In recent years, a number of mining projects in the US (Texas and Oklahoma) and Canada have been targeted by Chinese-backed social media accounts. Since 2021, the Dragonbridge group, which works to advance China’s interests, has weaponized NIMBYism, supporting disinformation campaigns; for example, orchestrating social media posts on Twitter and Facebook to look like Texas residents objecting to the new site on environmental grounds. Kenton Thibaut, China fellow at the Atlantic Council’s Digital Forensic Research Lab, remarked that with environmental concerns being raised over some Chinese mining, it makes sense for China to punch back in kind. Mostly, given its dominance on this market, China would not doubt prefer to keep this leverage and may not hesitate to undermine Western rivals.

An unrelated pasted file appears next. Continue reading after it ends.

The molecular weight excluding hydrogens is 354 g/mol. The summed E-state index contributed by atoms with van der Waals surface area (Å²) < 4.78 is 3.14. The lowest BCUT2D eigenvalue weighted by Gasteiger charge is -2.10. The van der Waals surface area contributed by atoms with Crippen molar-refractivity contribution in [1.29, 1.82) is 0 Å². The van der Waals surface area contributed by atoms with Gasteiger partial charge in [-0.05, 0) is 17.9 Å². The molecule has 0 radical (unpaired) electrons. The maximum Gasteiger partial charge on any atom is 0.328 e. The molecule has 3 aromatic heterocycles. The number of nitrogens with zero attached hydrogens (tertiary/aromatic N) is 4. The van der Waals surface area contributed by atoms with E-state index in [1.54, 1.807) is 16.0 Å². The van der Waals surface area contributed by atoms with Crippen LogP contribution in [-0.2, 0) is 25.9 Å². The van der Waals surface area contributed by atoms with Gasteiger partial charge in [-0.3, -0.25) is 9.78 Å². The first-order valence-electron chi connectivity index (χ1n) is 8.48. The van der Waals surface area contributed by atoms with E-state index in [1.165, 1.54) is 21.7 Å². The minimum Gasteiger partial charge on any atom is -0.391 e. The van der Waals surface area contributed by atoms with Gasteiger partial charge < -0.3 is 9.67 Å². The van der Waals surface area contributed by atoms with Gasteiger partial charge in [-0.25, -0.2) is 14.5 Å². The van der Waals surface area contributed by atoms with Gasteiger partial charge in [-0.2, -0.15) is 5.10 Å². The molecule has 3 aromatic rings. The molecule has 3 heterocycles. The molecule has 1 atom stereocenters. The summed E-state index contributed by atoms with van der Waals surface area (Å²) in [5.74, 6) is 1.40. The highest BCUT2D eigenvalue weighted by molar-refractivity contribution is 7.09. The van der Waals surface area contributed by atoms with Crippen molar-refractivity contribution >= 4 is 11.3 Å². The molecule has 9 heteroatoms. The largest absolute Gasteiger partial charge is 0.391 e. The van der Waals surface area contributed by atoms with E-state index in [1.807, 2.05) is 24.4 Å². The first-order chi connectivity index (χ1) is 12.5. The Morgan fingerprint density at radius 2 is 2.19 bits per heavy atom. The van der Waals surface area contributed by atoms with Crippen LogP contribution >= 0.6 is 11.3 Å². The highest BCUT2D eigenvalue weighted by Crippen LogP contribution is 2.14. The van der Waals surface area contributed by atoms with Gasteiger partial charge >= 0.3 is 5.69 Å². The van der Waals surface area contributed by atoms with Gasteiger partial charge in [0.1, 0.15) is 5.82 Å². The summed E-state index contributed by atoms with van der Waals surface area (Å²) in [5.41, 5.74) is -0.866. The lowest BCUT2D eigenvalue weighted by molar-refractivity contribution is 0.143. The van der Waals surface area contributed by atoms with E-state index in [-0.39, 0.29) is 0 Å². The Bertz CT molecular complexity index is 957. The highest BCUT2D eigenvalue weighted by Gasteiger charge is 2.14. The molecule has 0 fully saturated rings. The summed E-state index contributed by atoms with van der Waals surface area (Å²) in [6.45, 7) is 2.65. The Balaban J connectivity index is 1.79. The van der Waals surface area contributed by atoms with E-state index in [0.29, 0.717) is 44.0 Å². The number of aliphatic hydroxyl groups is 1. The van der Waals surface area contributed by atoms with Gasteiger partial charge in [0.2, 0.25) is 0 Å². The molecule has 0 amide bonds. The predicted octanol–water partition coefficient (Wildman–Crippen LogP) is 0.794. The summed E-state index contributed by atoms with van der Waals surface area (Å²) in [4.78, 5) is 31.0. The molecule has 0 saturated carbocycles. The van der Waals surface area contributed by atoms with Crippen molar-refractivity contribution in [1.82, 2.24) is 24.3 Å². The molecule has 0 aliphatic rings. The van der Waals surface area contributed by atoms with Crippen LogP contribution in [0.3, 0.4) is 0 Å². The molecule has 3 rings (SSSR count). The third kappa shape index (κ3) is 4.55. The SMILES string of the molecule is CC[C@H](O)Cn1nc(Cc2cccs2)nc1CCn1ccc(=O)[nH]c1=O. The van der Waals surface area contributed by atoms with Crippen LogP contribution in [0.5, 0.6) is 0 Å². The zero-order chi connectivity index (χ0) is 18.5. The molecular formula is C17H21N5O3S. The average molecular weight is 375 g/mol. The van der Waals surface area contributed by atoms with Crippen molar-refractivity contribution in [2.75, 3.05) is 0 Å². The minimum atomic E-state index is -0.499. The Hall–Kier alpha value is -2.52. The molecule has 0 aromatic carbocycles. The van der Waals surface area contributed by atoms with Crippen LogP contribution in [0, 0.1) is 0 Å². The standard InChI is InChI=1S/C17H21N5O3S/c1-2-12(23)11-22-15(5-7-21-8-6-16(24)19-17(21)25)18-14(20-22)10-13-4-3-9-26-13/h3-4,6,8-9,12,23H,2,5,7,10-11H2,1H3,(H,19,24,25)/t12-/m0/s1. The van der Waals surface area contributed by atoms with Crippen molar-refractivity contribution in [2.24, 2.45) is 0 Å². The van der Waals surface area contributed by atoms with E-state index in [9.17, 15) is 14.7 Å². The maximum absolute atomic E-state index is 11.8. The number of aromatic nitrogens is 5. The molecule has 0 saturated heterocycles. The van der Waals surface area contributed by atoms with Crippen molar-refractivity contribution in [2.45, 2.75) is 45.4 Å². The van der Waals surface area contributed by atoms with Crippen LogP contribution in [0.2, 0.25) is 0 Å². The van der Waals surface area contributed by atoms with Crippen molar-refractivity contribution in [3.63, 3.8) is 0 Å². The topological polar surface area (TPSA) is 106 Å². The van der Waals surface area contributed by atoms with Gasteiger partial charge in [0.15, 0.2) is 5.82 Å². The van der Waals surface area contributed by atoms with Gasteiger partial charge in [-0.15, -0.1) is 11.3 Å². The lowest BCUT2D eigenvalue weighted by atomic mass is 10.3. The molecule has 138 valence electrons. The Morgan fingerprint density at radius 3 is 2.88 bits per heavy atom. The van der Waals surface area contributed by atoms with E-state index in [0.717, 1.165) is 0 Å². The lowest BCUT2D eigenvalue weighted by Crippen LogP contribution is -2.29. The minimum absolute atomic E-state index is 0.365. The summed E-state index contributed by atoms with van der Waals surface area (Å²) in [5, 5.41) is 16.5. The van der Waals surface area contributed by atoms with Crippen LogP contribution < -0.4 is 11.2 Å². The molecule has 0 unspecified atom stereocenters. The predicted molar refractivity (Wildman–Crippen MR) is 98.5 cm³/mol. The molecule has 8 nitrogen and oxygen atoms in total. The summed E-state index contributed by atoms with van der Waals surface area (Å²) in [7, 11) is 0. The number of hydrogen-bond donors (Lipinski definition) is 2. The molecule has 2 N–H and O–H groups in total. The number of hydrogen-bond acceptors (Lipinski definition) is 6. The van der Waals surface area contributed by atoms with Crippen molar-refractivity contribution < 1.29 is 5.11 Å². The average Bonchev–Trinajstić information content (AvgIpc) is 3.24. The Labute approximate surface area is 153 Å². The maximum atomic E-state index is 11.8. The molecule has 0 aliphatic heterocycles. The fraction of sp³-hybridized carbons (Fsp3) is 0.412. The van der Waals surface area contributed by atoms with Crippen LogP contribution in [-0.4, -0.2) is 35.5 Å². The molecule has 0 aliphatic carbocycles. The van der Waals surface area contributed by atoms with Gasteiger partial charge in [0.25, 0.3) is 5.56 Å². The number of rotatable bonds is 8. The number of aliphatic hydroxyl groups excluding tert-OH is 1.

Although limited in what they can achieve, this type of intervention shows the inventiveness and microtargeting of western audiences. As opposed to Russia’s campaigns to influence politics in the US or the UK, Chinese grayzone aggressions are more economically focused. While politicians may be more aware of disinformation attacks, this is not something that private companies have had to deal with as much.
Western governments may also consider whether foreign stakes in their domestic operations is sustainable. In late 2022, Canada required China investors to immediately divest its holdings in three Canadian mining companies, due to growing concerns over national security.
The other complication with onshoring rare earth supply chains is that this implies covering all the steps between mining and manufacturing. Turning lithium ore into the purer lithium carbonate or lithium hydroxide needed for batteries is a complex, expensive process. China controls two-thirds of the world’s lithium processing capacity. Ironically, lithium extracted from new mines in the US and Europe may still need to be shipped to China to be refined, a difficulty that the European Union is well aware of.